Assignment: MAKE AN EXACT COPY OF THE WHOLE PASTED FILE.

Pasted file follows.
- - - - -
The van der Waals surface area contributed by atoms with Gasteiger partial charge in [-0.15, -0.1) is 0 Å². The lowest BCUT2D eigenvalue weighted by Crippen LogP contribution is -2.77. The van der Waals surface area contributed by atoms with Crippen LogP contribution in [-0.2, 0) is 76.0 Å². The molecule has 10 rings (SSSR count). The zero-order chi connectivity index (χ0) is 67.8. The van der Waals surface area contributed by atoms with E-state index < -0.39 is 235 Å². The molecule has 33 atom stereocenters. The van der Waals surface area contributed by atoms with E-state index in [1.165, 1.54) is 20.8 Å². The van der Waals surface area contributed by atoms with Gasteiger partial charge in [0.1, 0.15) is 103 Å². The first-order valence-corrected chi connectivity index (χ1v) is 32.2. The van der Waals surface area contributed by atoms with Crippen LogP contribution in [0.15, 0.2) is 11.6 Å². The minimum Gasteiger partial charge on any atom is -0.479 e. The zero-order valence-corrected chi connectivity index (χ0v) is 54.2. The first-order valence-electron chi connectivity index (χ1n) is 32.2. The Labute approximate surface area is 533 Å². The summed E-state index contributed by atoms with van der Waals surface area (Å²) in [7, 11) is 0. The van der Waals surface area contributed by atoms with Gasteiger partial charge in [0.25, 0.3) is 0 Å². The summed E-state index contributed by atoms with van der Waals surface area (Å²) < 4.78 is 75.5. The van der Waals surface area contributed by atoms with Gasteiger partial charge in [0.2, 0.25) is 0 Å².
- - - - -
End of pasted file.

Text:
The van der Waals surface area contributed by atoms with Gasteiger partial charge in [-0.15, -0.1) is 0 Å². The lowest BCUT2D eigenvalue weighted by Crippen LogP contribution is -2.77. The van der Waals surface area contributed by atoms with Crippen LogP contribution in [-0.2, 0) is 76.0 Å². The molecule has 10 rings (SSSR count). The zero-order chi connectivity index (χ0) is 67.8. The van der Waals surface area contributed by atoms with E-state index < -0.39 is 235 Å². The molecule has 33 atom stereocenters. The van der Waals surface area contributed by atoms with E-state index in [1.165, 1.54) is 20.8 Å². The van der Waals surface area contributed by atoms with Gasteiger partial charge in [0.1, 0.15) is 103 Å². The first-order valence-corrected chi connectivity index (χ1v) is 32.2. The van der Waals surface area contributed by atoms with Crippen LogP contribution in [0.15, 0.2) is 11.6 Å². The minimum Gasteiger partial charge on any atom is -0.479 e. The zero-order valence-corrected chi connectivity index (χ0v) is 54.2. The first-order valence-electron chi connectivity index (χ1n) is 32.2. The Labute approximate surface area is 533 Å². The summed E-state index contributed by atoms with van der Waals surface area (Å²) in [7, 11) is 0. The van der Waals surface area contributed by atoms with Gasteiger partial charge in [0.25, 0.3) is 0 Å². The summed E-state index contributed by atoms with van der Waals surface area (Å²) < 4.78 is 75.5. The van der Waals surface area contributed by atoms with Gasteiger partial charge in [0.2, 0.25) is 0 Å².